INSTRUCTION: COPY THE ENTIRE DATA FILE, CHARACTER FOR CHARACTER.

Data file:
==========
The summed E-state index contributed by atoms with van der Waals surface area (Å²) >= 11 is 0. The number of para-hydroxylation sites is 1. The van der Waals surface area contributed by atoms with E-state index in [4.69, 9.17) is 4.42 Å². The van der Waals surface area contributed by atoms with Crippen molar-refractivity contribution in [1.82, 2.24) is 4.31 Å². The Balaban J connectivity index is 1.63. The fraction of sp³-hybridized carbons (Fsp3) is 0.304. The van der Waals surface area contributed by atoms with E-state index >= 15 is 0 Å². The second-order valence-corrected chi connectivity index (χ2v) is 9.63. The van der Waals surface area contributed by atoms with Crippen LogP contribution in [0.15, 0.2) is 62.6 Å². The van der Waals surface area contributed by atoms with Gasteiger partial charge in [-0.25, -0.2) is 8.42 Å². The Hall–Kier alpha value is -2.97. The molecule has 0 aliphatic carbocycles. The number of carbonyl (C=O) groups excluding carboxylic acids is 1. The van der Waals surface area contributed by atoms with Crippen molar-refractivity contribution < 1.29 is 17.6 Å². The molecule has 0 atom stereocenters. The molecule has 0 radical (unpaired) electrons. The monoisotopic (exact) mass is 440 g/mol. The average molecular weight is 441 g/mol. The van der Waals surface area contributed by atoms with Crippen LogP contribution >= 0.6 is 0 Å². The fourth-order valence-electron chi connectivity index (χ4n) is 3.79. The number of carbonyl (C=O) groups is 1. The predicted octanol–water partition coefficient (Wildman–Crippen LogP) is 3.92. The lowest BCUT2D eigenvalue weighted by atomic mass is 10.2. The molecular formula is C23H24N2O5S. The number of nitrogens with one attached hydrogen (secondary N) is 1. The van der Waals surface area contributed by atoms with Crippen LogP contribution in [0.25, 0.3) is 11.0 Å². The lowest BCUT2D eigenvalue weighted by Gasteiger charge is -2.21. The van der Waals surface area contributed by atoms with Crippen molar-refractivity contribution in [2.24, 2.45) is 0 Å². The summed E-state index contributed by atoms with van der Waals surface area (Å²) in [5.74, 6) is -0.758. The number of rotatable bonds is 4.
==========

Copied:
The summed E-state index contributed by atoms with van der Waals surface area (Å²) >= 11 is 0. The number of para-hydroxylation sites is 1. The van der Waals surface area contributed by atoms with E-state index in [4.69, 9.17) is 4.42 Å². The van der Waals surface area contributed by atoms with Crippen molar-refractivity contribution in [1.82, 2.24) is 4.31 Å². The Balaban J connectivity index is 1.63. The fraction of sp³-hybridized carbons (Fsp3) is 0.304. The van der Waals surface area contributed by atoms with E-state index >= 15 is 0 Å². The second-order valence-corrected chi connectivity index (χ2v) is 9.63. The van der Waals surface area contributed by atoms with Crippen LogP contribution in [0.15, 0.2) is 62.6 Å². The van der Waals surface area contributed by atoms with Gasteiger partial charge in [-0.25, -0.2) is 8.42 Å². The Hall–Kier alpha value is -2.97. The molecule has 0 aliphatic carbocycles. The number of carbonyl (C=O) groups excluding carboxylic acids is 1. The van der Waals surface area contributed by atoms with Crippen molar-refractivity contribution < 1.29 is 17.6 Å². The molecule has 0 atom stereocenters. The molecule has 0 radical (unpaired) electrons. The monoisotopic (exact) mass is 440 g/mol. The average molecular weight is 441 g/mol. The van der Waals surface area contributed by atoms with Crippen LogP contribution >= 0.6 is 0 Å². The fourth-order valence-electron chi connectivity index (χ4n) is 3.79. The number of carbonyl (C=O) groups is 1. The predicted octanol–water partition coefficient (Wildman–Crippen LogP) is 3.92. The lowest BCUT2D eigenvalue weighted by atomic mass is 10.2. The molecular formula is C23H24N2O5S. The number of nitrogens with one attached hydrogen (secondary N) is 1. The van der Waals surface area contributed by atoms with Crippen LogP contribution in [0.25, 0.3) is 11.0 Å². The lowest BCUT2D eigenvalue weighted by Gasteiger charge is -2.21. The van der Waals surface area contributed by atoms with Crippen molar-refractivity contribution in [2.24, 2.45) is 0 Å². The summed E-state index contributed by atoms with van der Waals surface area (Å²) in [5.74, 6) is -0.758. The number of rotatable bonds is 4.